Flux core welding is a welding process using a MIG welder (Metal Inert Gas) to weld metals without the use of shielding gas. Flux core wire is available to use in a standard MIG welder. There are also wire feed welders available that are flux core-only welders, these welders will only weld with gasless wire although some machines have the added function of stick welding. These are great welders for use outdoors or in field maintenance work. Depending on your settings and the power of the welder a flux core welder can weld upwards of 1/16 metals.

Depending on what you intend to weld will dictate the amount of power you want in your Mig Welder. For example, heavy industry MIG welders will operate machines of around 400 Amps. These machines will weld up to three-inch steel plates and are not the type of welder you want to carry about!

For DIY and beginner welders, a machine of between 140 and 210 Amps is fine. This will allow you to weld up to 3/8 inch steel and the machine will be light enough to carry from job to job if needed.

TIG Welding And Its Uses

Tig welding 101

With TIG welding, (gas tungsten arc welding) you will find this is a more specialized process. Tig welding is best used for doing high-quality and neat welds. This is the type of weld you are likely to find holding your mountain bike together and is widely used in the food manufacturing industry. Tig welders give pure welds that require little or no cleaning up.

Though not widely used for beginner welding 101 they may have their places for those with more specialized hobbies, like bicycle building and autobody repair for example. Not as quick as Mig or stick welding as the process is manual whereas the operator feeds the wire rod into the weld being done.

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Tig welding machines are specialized and will usually be able to be used as a stick welder also. Modern TIG welders are very small and compact and are ideal for site work. Tig welding capabilities are also incorporated in many Multi purpose welder machines that are a MIG, Stick, And Tig welders all in one machine.

Gas Welding Or Oxy-Acetylene Welding

gas weldingGas welding uses oxy-acetylene gas to create a very hot flame. The oxy-acetylene welding torch heats the metals to be joined to the melting point at which stage a filler rod is introduced to assist in the fusion of the weld.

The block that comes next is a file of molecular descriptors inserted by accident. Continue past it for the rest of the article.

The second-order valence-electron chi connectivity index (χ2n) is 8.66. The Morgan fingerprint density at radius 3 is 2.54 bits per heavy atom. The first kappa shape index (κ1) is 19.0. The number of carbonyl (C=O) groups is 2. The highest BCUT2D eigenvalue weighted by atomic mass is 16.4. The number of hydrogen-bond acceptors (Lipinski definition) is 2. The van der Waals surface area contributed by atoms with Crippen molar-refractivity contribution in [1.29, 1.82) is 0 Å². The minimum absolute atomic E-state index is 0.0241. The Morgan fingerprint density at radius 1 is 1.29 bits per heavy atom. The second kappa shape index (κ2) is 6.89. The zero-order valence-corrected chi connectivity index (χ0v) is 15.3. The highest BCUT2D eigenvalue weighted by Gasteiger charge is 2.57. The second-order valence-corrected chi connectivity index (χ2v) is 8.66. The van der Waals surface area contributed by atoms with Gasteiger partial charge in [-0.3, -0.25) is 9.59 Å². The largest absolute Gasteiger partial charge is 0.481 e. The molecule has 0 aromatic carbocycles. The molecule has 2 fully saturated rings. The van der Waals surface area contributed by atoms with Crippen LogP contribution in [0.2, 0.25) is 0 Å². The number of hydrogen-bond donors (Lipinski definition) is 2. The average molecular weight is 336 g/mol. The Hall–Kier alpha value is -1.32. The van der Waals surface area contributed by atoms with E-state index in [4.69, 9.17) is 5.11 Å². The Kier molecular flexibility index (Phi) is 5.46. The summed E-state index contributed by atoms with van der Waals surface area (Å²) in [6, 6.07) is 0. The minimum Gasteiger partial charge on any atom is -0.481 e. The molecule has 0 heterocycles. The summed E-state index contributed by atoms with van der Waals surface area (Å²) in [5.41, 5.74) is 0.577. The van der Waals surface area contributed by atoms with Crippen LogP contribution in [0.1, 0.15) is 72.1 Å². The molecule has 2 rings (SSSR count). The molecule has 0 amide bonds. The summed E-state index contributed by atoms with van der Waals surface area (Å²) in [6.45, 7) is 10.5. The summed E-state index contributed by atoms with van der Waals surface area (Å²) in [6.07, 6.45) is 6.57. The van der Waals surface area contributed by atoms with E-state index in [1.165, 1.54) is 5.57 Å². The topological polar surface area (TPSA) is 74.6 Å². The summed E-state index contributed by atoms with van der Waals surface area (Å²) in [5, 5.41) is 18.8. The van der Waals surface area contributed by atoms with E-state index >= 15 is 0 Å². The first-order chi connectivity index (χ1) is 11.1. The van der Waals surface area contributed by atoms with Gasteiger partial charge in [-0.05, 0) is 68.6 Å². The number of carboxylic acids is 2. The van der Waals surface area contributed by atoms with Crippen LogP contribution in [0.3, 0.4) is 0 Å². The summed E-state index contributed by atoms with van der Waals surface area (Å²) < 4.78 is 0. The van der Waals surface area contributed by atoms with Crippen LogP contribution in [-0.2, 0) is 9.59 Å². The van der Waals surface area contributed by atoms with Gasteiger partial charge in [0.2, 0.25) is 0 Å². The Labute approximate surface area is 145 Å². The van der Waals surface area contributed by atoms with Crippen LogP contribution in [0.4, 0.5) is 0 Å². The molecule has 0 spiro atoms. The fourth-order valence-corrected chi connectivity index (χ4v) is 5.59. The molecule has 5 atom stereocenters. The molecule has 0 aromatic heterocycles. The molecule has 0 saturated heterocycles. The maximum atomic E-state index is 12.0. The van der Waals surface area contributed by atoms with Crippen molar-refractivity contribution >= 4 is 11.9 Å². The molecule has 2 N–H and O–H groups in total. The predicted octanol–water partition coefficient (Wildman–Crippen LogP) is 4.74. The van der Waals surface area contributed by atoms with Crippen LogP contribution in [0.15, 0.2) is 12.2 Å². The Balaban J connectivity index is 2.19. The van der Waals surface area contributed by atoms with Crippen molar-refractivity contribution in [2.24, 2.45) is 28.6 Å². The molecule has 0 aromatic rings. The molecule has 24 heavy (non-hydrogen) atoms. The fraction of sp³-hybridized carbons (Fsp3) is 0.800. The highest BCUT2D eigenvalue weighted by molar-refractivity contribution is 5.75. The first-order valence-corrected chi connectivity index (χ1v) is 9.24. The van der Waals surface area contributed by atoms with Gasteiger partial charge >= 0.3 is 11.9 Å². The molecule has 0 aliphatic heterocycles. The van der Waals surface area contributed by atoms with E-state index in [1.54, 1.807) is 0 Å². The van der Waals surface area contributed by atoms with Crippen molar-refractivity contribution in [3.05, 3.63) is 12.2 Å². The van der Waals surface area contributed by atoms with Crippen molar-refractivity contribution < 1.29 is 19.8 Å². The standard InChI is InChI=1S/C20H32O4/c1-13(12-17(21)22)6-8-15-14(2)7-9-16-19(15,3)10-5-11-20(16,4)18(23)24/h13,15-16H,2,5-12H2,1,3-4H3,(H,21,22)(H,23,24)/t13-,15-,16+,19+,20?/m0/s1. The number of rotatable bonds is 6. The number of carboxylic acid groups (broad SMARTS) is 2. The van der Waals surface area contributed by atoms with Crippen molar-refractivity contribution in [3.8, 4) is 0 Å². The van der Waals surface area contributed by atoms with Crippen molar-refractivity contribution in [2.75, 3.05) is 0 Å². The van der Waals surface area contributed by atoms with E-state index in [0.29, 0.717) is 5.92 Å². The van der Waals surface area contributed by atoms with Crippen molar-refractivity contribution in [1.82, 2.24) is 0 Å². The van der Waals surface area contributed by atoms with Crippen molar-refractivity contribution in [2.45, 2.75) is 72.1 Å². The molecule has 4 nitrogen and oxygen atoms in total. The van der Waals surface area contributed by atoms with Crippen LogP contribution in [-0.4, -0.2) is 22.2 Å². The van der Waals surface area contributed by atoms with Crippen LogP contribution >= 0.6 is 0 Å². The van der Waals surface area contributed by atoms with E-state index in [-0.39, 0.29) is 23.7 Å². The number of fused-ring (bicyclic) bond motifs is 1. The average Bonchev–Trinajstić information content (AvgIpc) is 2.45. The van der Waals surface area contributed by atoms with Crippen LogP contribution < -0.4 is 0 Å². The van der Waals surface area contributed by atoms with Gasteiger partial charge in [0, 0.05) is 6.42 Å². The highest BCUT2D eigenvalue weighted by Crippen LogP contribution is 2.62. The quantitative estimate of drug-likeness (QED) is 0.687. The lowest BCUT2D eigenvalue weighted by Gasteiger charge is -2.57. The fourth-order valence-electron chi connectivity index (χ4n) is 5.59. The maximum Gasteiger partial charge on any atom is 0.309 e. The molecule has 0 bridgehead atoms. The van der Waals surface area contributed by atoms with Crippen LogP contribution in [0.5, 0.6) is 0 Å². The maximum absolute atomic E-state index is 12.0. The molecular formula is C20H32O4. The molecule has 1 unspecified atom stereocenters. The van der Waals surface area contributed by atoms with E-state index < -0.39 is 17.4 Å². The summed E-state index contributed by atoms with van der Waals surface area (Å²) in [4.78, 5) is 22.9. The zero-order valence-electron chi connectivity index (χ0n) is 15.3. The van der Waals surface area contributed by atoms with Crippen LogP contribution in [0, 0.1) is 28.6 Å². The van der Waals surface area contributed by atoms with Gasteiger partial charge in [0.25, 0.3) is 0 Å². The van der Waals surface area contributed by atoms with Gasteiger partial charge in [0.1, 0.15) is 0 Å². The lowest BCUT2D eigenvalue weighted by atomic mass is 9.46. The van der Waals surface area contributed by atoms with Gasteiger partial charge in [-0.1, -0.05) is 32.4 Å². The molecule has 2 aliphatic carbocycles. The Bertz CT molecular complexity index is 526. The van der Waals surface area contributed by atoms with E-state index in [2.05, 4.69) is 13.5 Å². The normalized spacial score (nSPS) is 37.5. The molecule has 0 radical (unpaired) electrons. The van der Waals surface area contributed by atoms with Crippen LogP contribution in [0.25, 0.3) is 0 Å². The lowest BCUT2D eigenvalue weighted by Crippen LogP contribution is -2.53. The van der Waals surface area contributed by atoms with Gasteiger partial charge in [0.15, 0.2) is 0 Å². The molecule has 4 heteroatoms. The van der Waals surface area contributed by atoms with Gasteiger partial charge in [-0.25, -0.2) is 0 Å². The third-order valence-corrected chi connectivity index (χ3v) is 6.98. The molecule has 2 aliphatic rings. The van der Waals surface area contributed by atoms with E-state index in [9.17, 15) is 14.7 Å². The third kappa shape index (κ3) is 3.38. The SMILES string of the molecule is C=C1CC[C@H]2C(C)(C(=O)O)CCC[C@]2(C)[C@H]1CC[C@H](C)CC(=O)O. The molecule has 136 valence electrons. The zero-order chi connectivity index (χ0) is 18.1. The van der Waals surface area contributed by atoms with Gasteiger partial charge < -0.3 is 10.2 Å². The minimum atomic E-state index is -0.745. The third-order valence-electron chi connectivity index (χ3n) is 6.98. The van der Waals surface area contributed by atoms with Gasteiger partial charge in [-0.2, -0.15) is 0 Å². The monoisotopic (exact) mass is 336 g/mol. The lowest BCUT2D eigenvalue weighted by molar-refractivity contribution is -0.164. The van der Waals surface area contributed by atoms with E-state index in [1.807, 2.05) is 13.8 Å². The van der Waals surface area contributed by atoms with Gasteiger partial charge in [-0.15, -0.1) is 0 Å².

Very much an old-school type of Tig welding using the same methods. Not used much anymore for DIY but does have a place if you are doing work with copper and brass where braising metals come into play. Also handy for heating purposes and gas-cutting steel.

This type of welding is somewhat cumbersome as you require two large gas bottles to haul around.


Q – Can welding give you sunburn?

A – Definitely. Always wear protective clothing. If you are welding in a metal-lined or similar reflective shed, you can also get the back of your neck burned simply from reflection, wear sunscreen!

Q – Can welding damage your eyes?

A – Yes, but only if you don’t use a welding helmet. Always use the best welding helmet you can afford.

Q – Can welding cause lung problems

A – Welding in confined spaces without proper ventilation is asking for trouble, however, most welds are done in open areas so the risk to the lungs is minimal as long as you don’t excessively inhale the fumes.

Q – Which welding machine is best?

A – For beginner’s general use I would suggest a small Mig welder such as the Hobart Handler 140

Q – Is welding hard?

A – Welding is like anything new and takes a little time to pick up. Some people will be up and running in half an hour whereas others may take a few days to get up to speed. But It is doable for most people.

 What Safety Equipment Do I Need?

Welding is dangerous without any safety equipment. The arc emitted from a welder will seriously damage your eyes and skin if you are exposed without safety gear and using safety precautions. The bare minimum for any welder is

  • Quality welding helmet or welding hood
  • Leather welding gloves
  • Long sleeve shirt and Pants
  • Leather welders jacket
  • Leather welding apron or leather pants
  • Steel-capped welding boots.